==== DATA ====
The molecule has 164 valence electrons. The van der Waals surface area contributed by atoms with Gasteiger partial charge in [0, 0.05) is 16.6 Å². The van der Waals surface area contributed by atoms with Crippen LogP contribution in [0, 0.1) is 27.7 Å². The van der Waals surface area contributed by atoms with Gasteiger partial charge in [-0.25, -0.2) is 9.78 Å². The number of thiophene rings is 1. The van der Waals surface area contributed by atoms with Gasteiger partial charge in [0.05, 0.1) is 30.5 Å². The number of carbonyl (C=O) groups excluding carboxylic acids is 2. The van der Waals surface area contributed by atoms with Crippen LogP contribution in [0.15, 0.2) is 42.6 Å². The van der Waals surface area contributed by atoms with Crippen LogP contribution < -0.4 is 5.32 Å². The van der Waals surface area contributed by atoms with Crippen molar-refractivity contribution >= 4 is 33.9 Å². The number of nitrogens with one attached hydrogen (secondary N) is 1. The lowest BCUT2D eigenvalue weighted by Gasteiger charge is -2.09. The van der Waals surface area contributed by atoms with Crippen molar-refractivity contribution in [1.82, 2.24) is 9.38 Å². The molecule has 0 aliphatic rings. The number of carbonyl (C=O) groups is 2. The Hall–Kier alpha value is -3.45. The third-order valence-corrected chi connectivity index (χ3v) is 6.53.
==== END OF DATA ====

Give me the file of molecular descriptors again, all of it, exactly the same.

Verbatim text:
The molecule has 164 valence electrons. The van der Waals surface area contributed by atoms with Gasteiger partial charge in [0, 0.05) is 16.6 Å². The van der Waals surface area contributed by atoms with Crippen LogP contribution in [0, 0.1) is 27.7 Å². The van der Waals surface area contributed by atoms with Gasteiger partial charge in [-0.25, -0.2) is 9.78 Å². The number of thiophene rings is 1. The van der Waals surface area contributed by atoms with Gasteiger partial charge in [0.05, 0.1) is 30.5 Å². The number of carbonyl (C=O) groups excluding carboxylic acids is 2. The van der Waals surface area contributed by atoms with Crippen LogP contribution in [0.15, 0.2) is 42.6 Å². The van der Waals surface area contributed by atoms with Crippen LogP contribution < -0.4 is 5.32 Å². The van der Waals surface area contributed by atoms with Crippen molar-refractivity contribution >= 4 is 33.9 Å². The number of nitrogens with one attached hydrogen (secondary N) is 1. The lowest BCUT2D eigenvalue weighted by Gasteiger charge is -2.09. The van der Waals surface area contributed by atoms with Crippen molar-refractivity contribution in [1.82, 2.24) is 9.38 Å². The molecule has 0 aliphatic rings. The number of carbonyl (C=O) groups is 2. The Hall–Kier alpha value is -3.45. The third-order valence-corrected chi connectivity index (χ3v) is 6.53.